Subject(s)
COVID-19/epidemiology , Communicable Disease Control/standards , Long-Term Care/statistics & numerical data , Nursing Homes/statistics & numerical data , Aged , COVID-19/mortality , Health Policy , Humans , Japan/epidemiology , Public Health
8.
J Aging Soc Policy ; 33(4-5): 459-473, 2021.
Article in English | MEDLINE | ID: covidwho-1221330

ABSTRACT

Preventing the spread of COVID-19 in long-term care homes is critical for the health of residents who live in these institutions. As a result, broad policies restricting visits to these facilities were put in place internationally. While well meaning, these policies have exacerbated the ongoing social isolation crisis present in long-term care homes prior to the COVID-19 pandemic. This perspective highlights the dominant COVID-19 LTC policies from six countries, and proposes five strategies to address or mitigate social isolation during the COVID-19 pandemic that can also be applied in a post-pandemic world.


Subject(s)
COVID-19/epidemiology , Health Policy , Internationality , Long-Term Care/statistics & numerical data , Nursing Homes/statistics & numerical data , Social Isolation/psychology , Brazil , China , Humans , North America
9.
BMC Infect Dis ; 21(1): 418, 2021 May 04.
Article in English | MEDLINE | ID: covidwho-1216884

ABSTRACT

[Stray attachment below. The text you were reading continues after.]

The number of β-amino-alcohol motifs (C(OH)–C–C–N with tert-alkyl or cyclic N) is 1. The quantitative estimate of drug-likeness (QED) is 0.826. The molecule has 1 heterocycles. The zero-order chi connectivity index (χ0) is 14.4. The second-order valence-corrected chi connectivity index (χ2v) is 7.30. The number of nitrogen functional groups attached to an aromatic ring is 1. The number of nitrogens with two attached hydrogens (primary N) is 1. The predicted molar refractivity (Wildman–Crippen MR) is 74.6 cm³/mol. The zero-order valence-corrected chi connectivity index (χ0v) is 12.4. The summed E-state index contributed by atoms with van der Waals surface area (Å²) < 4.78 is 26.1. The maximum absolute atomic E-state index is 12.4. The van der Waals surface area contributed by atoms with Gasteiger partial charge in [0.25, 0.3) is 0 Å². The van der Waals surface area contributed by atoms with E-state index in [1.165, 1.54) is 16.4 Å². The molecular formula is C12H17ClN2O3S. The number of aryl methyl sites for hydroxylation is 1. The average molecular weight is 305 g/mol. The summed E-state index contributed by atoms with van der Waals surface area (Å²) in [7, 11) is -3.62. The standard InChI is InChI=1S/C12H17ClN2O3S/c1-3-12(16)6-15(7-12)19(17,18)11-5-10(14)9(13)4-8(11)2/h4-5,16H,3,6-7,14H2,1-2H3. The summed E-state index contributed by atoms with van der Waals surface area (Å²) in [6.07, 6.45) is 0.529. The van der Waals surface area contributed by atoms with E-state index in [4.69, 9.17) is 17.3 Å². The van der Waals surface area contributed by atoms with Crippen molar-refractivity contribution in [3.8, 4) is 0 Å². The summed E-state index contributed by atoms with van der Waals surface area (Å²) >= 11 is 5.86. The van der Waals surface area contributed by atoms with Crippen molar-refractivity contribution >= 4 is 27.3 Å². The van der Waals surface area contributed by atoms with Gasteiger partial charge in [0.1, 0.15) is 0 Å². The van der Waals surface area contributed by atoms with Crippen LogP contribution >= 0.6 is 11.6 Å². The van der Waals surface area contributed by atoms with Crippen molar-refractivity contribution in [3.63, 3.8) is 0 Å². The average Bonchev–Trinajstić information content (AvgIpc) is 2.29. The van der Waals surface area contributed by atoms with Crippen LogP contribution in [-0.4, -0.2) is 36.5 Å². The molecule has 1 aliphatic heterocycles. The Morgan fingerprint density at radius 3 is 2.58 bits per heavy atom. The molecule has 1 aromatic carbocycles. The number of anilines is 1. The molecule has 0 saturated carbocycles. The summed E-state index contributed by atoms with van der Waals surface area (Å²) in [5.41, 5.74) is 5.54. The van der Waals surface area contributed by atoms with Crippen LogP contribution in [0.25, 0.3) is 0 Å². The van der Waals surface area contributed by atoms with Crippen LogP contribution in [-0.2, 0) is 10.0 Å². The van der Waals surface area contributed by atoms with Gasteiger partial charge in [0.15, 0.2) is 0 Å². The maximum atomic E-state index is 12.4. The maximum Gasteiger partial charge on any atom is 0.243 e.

BACKGROUND: The Dutch province of Limburg borders the German district of Heinsberg, which had a large cluster of COVID-19 cases linked to local carnival activities before any cases were reported in the Netherlands. However, Heinsberg was not included as an area reporting local or community transmission per the national case definition at the time. In early March, two residents from a long-term care facility (LTCF) in Sittard, a Dutch town located in close vicinity to the district of Heinsberg, tested positive for COVID-19. In this study we aimed to determine whether cross-border introduction of the virus took place by analysing the LTCF outbreak in Sittard, both epidemiologically and microbiologically. METHODS: Surveys and semi-structured oral interviews were conducted with all present LTCF residents by health care workers during regular points of care for information on new or unusual signs and symptoms of disease. Both throat and nasopharyngeal swabs were taken from residents suspect of COVID-19, based on regional criteria, for the detection of SARS-CoV-2 by Real-time Polymerase Chain Reaction. Additionally, whole genome sequencing was performed using a SARS-CoV-2 specific amplicon-based Nanopore sequencing approach. Moreover, twelve random residents were sampled for possible asymptomatic infections. RESULTS: Out of 99 residents, 46 got tested for COVID-19. Out of the 46 tested residents, nineteen (41%) tested positive for COVID-19, including 3 asymptomatic residents. CT-values for asymptomatic residents seemed higher compared to symptomatic residents. Eleven samples were sequenced, along with three random samples from COVID-19 patients hospitalized in the regional hospital at the time of the LTCF outbreak. All samples were linked to COVID-19 cases from the cross-border region of Heinsberg, Germany. CONCLUSIONS: Sequencing combined with epidemiological data was able to virtually prove cross-border transmission at the start of the Dutch COVID-19 epidemic. Our results highlight the need for cross-border collaboration and adjustment of national policy to emerging region-specific needs along borders in order to establish coordinated implementation of infection control measures to limit the spread of COVID-19.